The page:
Home, Belonging, and the Politics of Belonging in Mohsin Hamid's The Reluctant Fundamentalist

  • Karwan W. Tayeb WorkWell, Duhok Tech-Hub, Preemptive Love Coalition, Kurdistan Region - Iraq.
  • Aveen S. Ahmed-Sami Dept. of English Language, College of Languages, Nawroz University, Kurdistan Region - Iraq.
Keywords: Mohsin Hamid, Politics of Belongings, Home, Immigrant Fiction, Post-9/11, Emotional Component, Social Construction

Abstract

In the wake of 9/11, American fiction as well as the domains of the country's politics and media became permeated with binaries of us and them, self and the other. Mohsin Hamid's The Reluctant Fundamentalist challenges these notions and explores the questions of home and belonging, identification, the politics of belonging, and the constructions of boundaries. Similar to the discourse of postcolonial novels that are mainly concerned with writing back the margins to the center, The Reluctant Fundamentalist sheds light on the relegated matters related to the identity formation, power dynamics, belonging and the politics of belonging in the aftermath of 9/11. In her theory, Nira Yuval-Davis summarizes an investigative outline for the study of belonging and the politics of belonging. Yuval-Davis suggests three different investigative stages on which belonging must be studied: dealing with identity, social positions, feeling, political standards and ethics. She also explains the political projects, social divisions, and individual and collective identity narratives, all of which determine axes of power and power relations among people. This article explores how Hamid's The Reluctant Fundamentalist tackles the notions of home, belonging, and politics of belonging before and after the 9/11 events; how the novel renders the nationalist political projects of the US that aim at maintaining the boundaries of the community of belonging by the hegemonic political powers; and how these critical events and agendas influence the sense of belonging and perception of home among immigrants and citizens. The article is then concluded by stating that globalization has a great influence on individuals whether we favor the construction of boundaries driven by political projects that maintain nationalism and political communities or not. The theory of belonging and politics of belonging, defined by Nira Yuval-Davis, means that belonging has a tendency to become naturalized and ingrained in daily life. Only until it is challenged in some manner, it does become articulated, officially structured, and politicized. The politics of belonging consists of distinct political initiatives aiming at creating belonging to specific collectivities/ies, which are formed in very specific ways in these projects within extremely strict confines.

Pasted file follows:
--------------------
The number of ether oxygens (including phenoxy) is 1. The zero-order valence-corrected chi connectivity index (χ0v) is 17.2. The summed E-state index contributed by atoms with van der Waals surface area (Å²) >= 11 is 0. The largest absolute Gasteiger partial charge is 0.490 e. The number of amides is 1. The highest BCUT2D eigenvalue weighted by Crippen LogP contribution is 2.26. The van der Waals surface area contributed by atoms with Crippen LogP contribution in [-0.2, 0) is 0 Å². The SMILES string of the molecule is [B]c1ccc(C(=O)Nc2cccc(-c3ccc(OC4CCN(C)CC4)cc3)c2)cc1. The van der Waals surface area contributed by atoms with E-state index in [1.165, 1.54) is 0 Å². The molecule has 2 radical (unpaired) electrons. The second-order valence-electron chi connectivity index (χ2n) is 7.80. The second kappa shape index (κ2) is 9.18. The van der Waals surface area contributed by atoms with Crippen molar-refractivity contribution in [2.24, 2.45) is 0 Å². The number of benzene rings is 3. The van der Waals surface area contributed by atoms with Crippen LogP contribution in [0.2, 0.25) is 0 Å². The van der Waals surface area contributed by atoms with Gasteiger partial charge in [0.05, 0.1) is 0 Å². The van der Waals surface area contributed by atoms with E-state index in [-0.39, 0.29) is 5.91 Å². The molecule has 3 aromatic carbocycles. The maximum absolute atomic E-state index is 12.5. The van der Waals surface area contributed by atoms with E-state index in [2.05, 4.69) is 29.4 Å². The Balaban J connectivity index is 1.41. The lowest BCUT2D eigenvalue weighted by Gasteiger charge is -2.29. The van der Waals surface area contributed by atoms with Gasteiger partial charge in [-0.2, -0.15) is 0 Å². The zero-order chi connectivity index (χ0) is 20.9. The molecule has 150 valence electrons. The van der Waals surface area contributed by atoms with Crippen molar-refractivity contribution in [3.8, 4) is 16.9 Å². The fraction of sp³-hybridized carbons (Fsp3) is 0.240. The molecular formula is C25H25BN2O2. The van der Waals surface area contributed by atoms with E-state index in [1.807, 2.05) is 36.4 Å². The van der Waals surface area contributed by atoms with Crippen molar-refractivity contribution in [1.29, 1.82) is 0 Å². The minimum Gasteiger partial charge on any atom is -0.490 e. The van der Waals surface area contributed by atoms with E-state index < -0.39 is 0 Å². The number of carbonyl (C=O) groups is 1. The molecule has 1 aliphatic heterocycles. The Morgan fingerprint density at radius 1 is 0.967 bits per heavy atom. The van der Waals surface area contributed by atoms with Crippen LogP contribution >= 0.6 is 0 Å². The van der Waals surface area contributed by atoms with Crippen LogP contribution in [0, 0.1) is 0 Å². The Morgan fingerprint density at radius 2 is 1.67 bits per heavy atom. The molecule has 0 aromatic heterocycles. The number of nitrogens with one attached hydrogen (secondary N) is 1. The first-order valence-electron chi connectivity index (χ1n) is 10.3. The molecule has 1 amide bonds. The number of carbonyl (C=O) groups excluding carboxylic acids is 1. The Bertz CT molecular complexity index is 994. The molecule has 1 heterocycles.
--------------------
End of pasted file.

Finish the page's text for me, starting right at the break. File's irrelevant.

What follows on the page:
Author Biographies

Karwan W. Tayeb, WorkWell, Duhok Tech-Hub, Preemptive Love Coalition, Kurdistan Region - Iraq.

WorkWell, Duhok Tech-Hub, Preemptive Love Coalition, Kurdistan Region - Iraq.

Aveen S. Ahmed-Sami, Dept. of English Language, College of Languages, Nawroz University, Kurdistan Region - Iraq.

Dept. of English Language, College of Languages, Nawroz University, Kurdistan Region - Iraq.

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Published
2021-12-29
How to Cite
Tayeb, K., & Ahmed-Sami, A. (2021). Home, Belonging, and the Politics of Belonging in Mohsin Hamid’s The Reluctant Fundamentalist. Humanities Journal of University of Zakho, 9(4), 991-999. https://doi.org/10.26436/hjuoz.2021.9.4.767
Section
Humanities Journal of University of Zakho